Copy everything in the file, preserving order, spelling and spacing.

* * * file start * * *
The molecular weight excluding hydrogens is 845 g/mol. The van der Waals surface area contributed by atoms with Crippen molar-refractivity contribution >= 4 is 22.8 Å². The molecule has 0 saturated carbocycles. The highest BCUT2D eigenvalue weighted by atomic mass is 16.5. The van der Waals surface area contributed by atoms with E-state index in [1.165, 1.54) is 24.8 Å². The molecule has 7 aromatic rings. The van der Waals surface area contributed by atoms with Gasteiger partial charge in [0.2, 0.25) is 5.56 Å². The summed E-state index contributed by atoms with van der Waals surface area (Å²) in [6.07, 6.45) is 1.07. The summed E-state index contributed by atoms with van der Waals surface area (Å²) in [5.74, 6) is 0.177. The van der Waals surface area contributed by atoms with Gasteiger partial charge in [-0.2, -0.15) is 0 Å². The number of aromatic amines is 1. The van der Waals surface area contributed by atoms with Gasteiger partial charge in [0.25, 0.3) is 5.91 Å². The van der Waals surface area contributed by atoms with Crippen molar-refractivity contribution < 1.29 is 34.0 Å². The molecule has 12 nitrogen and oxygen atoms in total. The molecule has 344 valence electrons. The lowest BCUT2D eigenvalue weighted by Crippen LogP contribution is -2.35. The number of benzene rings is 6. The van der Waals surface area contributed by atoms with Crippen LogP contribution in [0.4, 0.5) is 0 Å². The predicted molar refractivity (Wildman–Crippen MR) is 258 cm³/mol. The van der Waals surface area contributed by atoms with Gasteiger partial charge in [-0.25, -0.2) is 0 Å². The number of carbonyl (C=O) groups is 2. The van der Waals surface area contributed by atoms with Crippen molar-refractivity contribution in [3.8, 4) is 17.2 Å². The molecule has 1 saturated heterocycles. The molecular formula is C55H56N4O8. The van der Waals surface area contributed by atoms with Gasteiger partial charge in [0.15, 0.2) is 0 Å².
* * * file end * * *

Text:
The molecular weight excluding hydrogens is 845 g/mol. The van der Waals surface area contributed by atoms with Crippen molar-refractivity contribution >= 4 is 22.8 Å². The molecule has 0 saturated carbocycles. The highest BCUT2D eigenvalue weighted by atomic mass is 16.5. The van der Waals surface area contributed by atoms with E-state index in [1.165, 1.54) is 24.8 Å². The molecule has 7 aromatic rings. The van der Waals surface area contributed by atoms with Gasteiger partial charge in [0.2, 0.25) is 5.56 Å². The summed E-state index contributed by atoms with van der Waals surface area (Å²) in [6.07, 6.45) is 1.07. The summed E-state index contributed by atoms with van der Waals surface area (Å²) in [5.74, 6) is 0.177. The van der Waals surface area contributed by atoms with Gasteiger partial charge in [-0.2, -0.15) is 0 Å². The number of aromatic amines is 1. The van der Waals surface area contributed by atoms with Gasteiger partial charge in [0.25, 0.3) is 5.91 Å². The van der Waals surface area contributed by atoms with Crippen molar-refractivity contribution < 1.29 is 34.0 Å². The molecule has 12 nitrogen and oxygen atoms in total. The molecule has 344 valence electrons. The lowest BCUT2D eigenvalue weighted by Crippen LogP contribution is -2.35. The number of benzene rings is 6. The van der Waals surface area contributed by atoms with Crippen LogP contribution in [0.4, 0.5) is 0 Å². The predicted molar refractivity (Wildman–Crippen MR) is 258 cm³/mol. The van der Waals surface area contributed by atoms with Gasteiger partial charge in [-0.25, -0.2) is 0 Å². The number of carbonyl (C=O) groups is 2. The van der Waals surface area contributed by atoms with Crippen molar-refractivity contribution in [3.8, 4) is 17.2 Å². The molecule has 1 saturated heterocycles. The molecular formula is C55H56N4O8. The van der Waals surface area contributed by atoms with Gasteiger partial charge in [0.15, 0.2) is 0 Å².